Extraschicht, © www.saschakreklau.de

LWL Mu­seum Hen­rich­shütte in Hat­tin­gen

Iron is still melted down today dur­ing at the demon­stra­tion foundry

At the demon­stra­tion foundry watch as the iron is melted and then ac­com­pany your chil­dren to the play blast fur­nace – the Hen­rich­shütte Iron­works in Hat­tin­gen are more than just a mu­seum.

The LWL Industrial Museum at Henrichshütte in Hattingen keeps the centuries-old history of iron and steel works alive, and with it a large segment of the Ruhr Area’s history. For 150 years, the blast furnaces and casthouses of the Henrichshütte smelted iron and produced steel. Until 1987, 10,000 people worked in the huge industrial area, rolling, casting and forging metal.

The blast furnace at the industrial plant in Hattingen also serves as the museum’s largest and most important exhibit: it is one of the oldest of its kind to be preserved in the Ruhr metropolis. The permanent exhibition, “Der Weg des Eisens” (“The Path of Iron”) allows visitors to chart the course of materials from ore, coke and lime into hot metal. Taking a lift, the path initially leads up to the blast furnace and from there down the stairs to the casthouse, where molten iron was once cast at 1,400 degrees. Numerous photographs, films and interviews are used to convey the working lives of people who used to work at Henrichshütte and how their lives depended on and were influenced by their work.

One particular feature of the Industriemuseum is the demonstration foundry, which is still used to smelt iron. This allows visitors to see for themselves what working with hot metal was like at the time. The outdoor areas of the Henrichshütte are also worth a visit: After the Henrichshütte was decommissioned, nature was left to take its course, and the “Grüner Weg” path around the industrial complex now offers views of numerous rare flowers and animals, which first came to Hattingen with the raw materials from all over the world. The eco-workshop also provides visitors with background information.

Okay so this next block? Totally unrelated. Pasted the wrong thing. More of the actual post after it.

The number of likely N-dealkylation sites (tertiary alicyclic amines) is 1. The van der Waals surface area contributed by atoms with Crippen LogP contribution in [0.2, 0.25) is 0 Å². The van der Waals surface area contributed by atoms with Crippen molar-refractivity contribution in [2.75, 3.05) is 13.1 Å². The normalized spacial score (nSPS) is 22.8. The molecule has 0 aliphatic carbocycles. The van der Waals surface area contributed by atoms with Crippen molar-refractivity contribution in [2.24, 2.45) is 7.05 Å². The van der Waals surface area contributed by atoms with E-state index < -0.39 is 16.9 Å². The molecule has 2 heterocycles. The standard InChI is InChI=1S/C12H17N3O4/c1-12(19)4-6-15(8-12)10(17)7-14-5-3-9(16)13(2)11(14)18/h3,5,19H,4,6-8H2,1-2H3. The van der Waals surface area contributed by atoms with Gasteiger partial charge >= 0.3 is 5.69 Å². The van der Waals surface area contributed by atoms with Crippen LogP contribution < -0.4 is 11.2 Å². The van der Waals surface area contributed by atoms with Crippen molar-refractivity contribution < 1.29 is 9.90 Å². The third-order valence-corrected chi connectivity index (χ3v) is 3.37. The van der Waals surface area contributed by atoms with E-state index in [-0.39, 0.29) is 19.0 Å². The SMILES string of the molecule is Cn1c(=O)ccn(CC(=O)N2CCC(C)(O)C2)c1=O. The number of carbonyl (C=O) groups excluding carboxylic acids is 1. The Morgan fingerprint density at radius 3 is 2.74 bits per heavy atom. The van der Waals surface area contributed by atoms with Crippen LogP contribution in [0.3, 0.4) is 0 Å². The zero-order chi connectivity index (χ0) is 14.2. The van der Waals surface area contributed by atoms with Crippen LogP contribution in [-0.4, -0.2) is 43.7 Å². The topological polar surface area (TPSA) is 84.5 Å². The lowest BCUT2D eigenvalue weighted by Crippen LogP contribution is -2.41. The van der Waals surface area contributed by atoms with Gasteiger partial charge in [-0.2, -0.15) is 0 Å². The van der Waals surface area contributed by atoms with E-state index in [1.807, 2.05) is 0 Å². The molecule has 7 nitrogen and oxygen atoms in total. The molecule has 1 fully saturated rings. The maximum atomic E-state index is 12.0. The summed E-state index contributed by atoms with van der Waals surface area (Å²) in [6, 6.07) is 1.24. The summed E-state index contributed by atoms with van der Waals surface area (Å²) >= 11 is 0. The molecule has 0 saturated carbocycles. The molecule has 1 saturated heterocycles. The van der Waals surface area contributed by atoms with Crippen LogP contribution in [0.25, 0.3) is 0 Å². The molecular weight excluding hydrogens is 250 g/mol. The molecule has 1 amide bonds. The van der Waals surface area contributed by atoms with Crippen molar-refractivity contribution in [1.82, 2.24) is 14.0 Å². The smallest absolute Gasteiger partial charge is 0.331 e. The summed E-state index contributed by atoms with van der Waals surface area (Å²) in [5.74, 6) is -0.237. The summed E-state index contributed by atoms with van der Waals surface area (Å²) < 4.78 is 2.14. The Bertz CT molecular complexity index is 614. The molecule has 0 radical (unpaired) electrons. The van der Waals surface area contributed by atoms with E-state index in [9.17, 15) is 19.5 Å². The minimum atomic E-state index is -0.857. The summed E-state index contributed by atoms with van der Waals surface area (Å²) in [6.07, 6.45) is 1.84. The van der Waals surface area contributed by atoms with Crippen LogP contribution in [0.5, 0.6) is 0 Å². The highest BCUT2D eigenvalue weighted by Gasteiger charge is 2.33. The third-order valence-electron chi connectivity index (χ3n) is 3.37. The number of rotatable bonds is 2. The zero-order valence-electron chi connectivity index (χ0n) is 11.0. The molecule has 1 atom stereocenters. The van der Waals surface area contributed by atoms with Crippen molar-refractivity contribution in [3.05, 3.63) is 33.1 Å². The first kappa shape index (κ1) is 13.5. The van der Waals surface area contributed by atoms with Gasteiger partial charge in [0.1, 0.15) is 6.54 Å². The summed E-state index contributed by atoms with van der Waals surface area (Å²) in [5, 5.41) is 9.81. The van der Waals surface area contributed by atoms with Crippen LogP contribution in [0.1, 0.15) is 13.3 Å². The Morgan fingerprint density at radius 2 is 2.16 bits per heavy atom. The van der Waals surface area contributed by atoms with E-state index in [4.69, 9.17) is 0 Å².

Children can follow the Rattenweg (Rat's Path) through the LWL Museum at Henrichshütte in Hattingen: here the museum’s mascot, a blue rat, guides curious little steelworkers through many different stations, where they can test their metalworking skills and join in the action. A play blast furnace awaits on the playground for children to put their theoretical knowledge into practice. A giant slide ensures extra fun. Guided tours for families with children over age six are available every Friday evening and Saturday afternoon.

As you can see, the Henrichshütte in Hattingen is not just a worthwhile destination for history buffs and those interested in industrial heritage, but also a great place for young families. The museum also hosts temporary exhibitions; visitors are invited to look at Henrichshütte Hattingen’s website for more information.


Opening hours:
Tuesday - Sunday and public holidays: 10 am - 6 pm
Friday: 10 am - 8 pm

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Extraschicht, © www.saschakreklau.de
glückliche Fahrradfahrer, © Joachim Schumacher

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LWL-Industriemuseum Westf. Landesmuseum für Industriekultur Henrichshütten Hattingen
Werksstraße 31-33
45527 Hattingen
Telephone: +49 2324 9247-0
Fax: +49 2324 9247-112
E-mail: henrichshuette@lwl.org
Website: www.lwl.org

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